Next: The basic Simplex iteration Up: No Title Previous: Example:

# The Simplex Algorithm

In the previous sections we have established the following two important results:

1. If an LP has a bounded optimal solution, then there exists an extreme point of the feasible region which is optimal.
2. Extreme points of the feasible region of an LP correspond to basic feasible solutions of its ``standard form'' representation.

The first of these results implies that in order to obtain an optimal solution of an LP, we can constrain our search on the set of the extreme points of its feasible region. The second result provides an algebraic characterization of this set: each of these points is determined by selecting a set of basic variables, with cardinality equal to the number of the technological constraints of the LP, and the additional requirement that the (uniquely determined) values of these variables are nonnegative (cf. discussion on basic feasible solutions). This further implies that the set of extreme points for an LP with m technological constraints and N variables in its ``standard form'' representation can have only a finite number of extreme points; specifically, is an upper bound for the cardinality of this set.

The last observation would make one think that a (naive) approach to the problem would be to enumerate the entire set of extreme points, compare their corresponding objective values, and eventually select one which minimizes the objective function over this set. Such an approach would actually work for rather small formulations. But for reasonably sized LP's, the set of extreme points, even though finite, can become extremely large. For example, a small LP with 10 variables (in ``standard form'') and 3 technological constraints can have upto 120 extreme points, while an LP with 100 variables and 20 constraints can have upto extreme points. And yet, this is a rather small LP!

Hence, we need a more systematic approach to organize the search so that we manage the complexity resulting from the size of the search space. Such a systematic approach is provided by the Simplex algorithm. The basic logic of the algorithm is depicted in Figure 12. Figure 12: The basic Simplex logic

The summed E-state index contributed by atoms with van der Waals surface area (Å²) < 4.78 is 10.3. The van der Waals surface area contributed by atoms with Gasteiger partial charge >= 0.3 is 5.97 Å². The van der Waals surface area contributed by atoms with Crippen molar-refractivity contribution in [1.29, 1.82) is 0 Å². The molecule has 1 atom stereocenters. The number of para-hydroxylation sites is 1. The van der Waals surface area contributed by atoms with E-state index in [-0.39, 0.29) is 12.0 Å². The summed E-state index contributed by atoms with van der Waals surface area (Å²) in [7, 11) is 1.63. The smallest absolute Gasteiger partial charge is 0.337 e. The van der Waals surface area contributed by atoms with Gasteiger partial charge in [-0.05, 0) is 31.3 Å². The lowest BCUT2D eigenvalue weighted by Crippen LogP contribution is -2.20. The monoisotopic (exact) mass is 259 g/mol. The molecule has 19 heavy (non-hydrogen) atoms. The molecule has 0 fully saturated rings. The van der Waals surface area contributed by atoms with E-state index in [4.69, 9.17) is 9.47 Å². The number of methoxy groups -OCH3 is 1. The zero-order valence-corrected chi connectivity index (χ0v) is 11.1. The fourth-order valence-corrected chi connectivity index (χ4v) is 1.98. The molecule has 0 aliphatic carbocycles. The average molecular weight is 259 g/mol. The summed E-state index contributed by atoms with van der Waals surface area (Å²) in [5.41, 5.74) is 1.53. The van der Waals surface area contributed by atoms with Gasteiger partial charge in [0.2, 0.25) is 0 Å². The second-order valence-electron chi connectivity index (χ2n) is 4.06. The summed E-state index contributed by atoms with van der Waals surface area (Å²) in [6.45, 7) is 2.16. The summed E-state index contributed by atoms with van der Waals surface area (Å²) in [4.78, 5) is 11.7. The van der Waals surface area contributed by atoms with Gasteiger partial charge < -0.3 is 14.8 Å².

The algorithm starts with an initial basic feasible solution (bfs) and tests its optimality. If some optimality condition is verified, then the algorithm terminates. Otherwise, the algorithm identifies an adjacent bfs, with a better objective value. The optimality of this new solution is tested again, and the entire scheme is repeated, until an optimal bfs is found. Since every time a new bfs is identified the objective value is improved (except from a certain pathological case that we shall see later), and the set of bfs's is finite, it follows that the algorithm will terminate in a finite number of steps (iterations).

It is also interesting to examine the geometrical interpretation of the behavior of Simplex algorithm. Given the above description of the algorithm and the correspondence of bfs's to extreme points, it follows that Simplex essentially starts from some initial extreme point, and follows a path along the edges of the feasible region towards an optimal extreme point, such that all the intermediate extreme points visited are improving (more accurately, not worsening) the objective function.

In the following, we explain how the Simplex algorithm implements this logic in its computations by appplying it on our prototype LP.   Next: The basic Simplex iteration Up: No Title Previous: Example:

UAL Data
Fri Jun 20 15:03:05 CDT 1997